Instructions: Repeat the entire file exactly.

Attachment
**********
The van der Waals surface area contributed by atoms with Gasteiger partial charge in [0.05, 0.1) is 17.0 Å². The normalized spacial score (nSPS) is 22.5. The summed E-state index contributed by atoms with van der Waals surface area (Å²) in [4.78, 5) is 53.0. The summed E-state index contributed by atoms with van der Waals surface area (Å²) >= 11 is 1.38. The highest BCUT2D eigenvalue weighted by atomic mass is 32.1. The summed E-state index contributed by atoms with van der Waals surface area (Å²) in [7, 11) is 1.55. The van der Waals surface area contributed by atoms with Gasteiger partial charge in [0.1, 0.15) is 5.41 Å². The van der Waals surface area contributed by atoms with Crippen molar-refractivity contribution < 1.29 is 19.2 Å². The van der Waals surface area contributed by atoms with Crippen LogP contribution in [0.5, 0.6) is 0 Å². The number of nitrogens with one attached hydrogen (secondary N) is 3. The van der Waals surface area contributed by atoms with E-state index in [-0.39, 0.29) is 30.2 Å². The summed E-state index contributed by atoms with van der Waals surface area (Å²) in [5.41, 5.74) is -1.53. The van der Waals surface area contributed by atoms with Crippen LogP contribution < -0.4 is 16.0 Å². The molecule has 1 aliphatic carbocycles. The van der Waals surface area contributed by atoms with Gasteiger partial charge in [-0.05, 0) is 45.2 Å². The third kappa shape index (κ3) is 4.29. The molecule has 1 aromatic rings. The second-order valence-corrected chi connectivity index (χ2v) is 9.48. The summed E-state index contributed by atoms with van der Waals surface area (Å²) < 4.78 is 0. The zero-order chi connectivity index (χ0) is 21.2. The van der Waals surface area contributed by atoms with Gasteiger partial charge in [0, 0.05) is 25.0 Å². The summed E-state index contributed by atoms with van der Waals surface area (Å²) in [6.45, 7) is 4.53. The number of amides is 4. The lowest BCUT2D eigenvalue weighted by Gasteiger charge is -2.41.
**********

The van der Waals surface area contributed by atoms with Gasteiger partial charge in [0.05, 0.1) is 17.0 Å². The normalized spacial score (nSPS) is 22.5. The summed E-state index contributed by atoms with van der Waals surface area (Å²) in [4.78, 5) is 53.0. The summed E-state index contributed by atoms with van der Waals surface area (Å²) >= 11 is 1.38. The highest BCUT2D eigenvalue weighted by atomic mass is 32.1. The summed E-state index contributed by atoms with van der Waals surface area (Å²) in [7, 11) is 1.55. The van der Waals surface area contributed by atoms with Gasteiger partial charge in [0.1, 0.15) is 5.41 Å². The van der Waals surface area contributed by atoms with Crippen molar-refractivity contribution < 1.29 is 19.2 Å². The van der Waals surface area contributed by atoms with Crippen LogP contribution in [0.5, 0.6) is 0 Å². The number of nitrogens with one attached hydrogen (secondary N) is 3. The van der Waals surface area contributed by atoms with E-state index in [-0.39, 0.29) is 30.2 Å². The summed E-state index contributed by atoms with van der Waals surface area (Å²) in [5.41, 5.74) is -1.53. The van der Waals surface area contributed by atoms with Crippen LogP contribution < -0.4 is 16.0 Å². The molecule has 1 aliphatic carbocycles. The van der Waals surface area contributed by atoms with Gasteiger partial charge in [-0.05, 0) is 45.2 Å². The third kappa shape index (κ3) is 4.29. The molecule has 1 aromatic rings. The second-order valence-corrected chi connectivity index (χ2v) is 9.48. The summed E-state index contributed by atoms with van der Waals surface area (Å²) < 4.78 is 0. The zero-order chi connectivity index (χ0) is 21.2. The van der Waals surface area contributed by atoms with Gasteiger partial charge in [0, 0.05) is 25.0 Å². The summed E-state index contributed by atoms with van der Waals surface area (Å²) in [6.45, 7) is 4.53. The number of amides is 4. The lowest BCUT2D eigenvalue weighted by Gasteiger charge is -2.41.